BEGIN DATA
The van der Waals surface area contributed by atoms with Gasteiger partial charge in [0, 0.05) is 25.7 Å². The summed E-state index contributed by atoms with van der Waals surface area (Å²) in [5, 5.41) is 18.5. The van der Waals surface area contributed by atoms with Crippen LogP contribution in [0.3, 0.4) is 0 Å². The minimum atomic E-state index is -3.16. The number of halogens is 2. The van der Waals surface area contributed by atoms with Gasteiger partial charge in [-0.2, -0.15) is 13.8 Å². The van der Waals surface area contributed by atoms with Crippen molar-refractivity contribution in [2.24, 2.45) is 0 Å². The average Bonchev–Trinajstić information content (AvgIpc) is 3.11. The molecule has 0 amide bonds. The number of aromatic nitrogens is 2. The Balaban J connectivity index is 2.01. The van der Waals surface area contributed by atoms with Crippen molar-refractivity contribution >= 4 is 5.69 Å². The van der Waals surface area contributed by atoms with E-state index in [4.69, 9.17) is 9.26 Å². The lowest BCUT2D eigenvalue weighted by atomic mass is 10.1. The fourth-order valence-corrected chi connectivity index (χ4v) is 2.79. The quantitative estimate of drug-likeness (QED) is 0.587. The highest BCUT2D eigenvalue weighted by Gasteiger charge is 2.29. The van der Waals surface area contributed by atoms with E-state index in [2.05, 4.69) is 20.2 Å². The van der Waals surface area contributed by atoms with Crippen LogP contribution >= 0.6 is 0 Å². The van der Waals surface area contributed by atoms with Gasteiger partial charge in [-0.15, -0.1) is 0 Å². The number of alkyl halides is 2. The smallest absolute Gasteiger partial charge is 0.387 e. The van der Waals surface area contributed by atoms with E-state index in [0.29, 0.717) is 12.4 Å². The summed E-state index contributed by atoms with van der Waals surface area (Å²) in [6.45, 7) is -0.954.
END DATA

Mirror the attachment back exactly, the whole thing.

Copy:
The van der Waals surface area contributed by atoms with Gasteiger partial charge in [0, 0.05) is 25.7 Å². The summed E-state index contributed by atoms with van der Waals surface area (Å²) in [5, 5.41) is 18.5. The van der Waals surface area contributed by atoms with Crippen LogP contribution in [0.3, 0.4) is 0 Å². The minimum atomic E-state index is -3.16. The number of halogens is 2. The van der Waals surface area contributed by atoms with Gasteiger partial charge in [-0.2, -0.15) is 13.8 Å². The van der Waals surface area contributed by atoms with Crippen molar-refractivity contribution in [2.24, 2.45) is 0 Å². The average Bonchev–Trinajstić information content (AvgIpc) is 3.11. The molecule has 0 amide bonds. The number of aromatic nitrogens is 2. The Balaban J connectivity index is 2.01. The van der Waals surface area contributed by atoms with Crippen molar-refractivity contribution >= 4 is 5.69 Å². The van der Waals surface area contributed by atoms with E-state index in [4.69, 9.17) is 9.26 Å². The lowest BCUT2D eigenvalue weighted by atomic mass is 10.1. The fourth-order valence-corrected chi connectivity index (χ4v) is 2.79. The quantitative estimate of drug-likeness (QED) is 0.587. The highest BCUT2D eigenvalue weighted by Gasteiger charge is 2.29. The van der Waals surface area contributed by atoms with E-state index in [2.05, 4.69) is 20.2 Å². The van der Waals surface area contributed by atoms with Crippen LogP contribution >= 0.6 is 0 Å². The van der Waals surface area contributed by atoms with Gasteiger partial charge in [-0.15, -0.1) is 0 Å². The number of alkyl halides is 2. The smallest absolute Gasteiger partial charge is 0.387 e. The van der Waals surface area contributed by atoms with E-state index in [0.29, 0.717) is 12.4 Å². The summed E-state index contributed by atoms with van der Waals surface area (Å²) in [6.45, 7) is -0.954.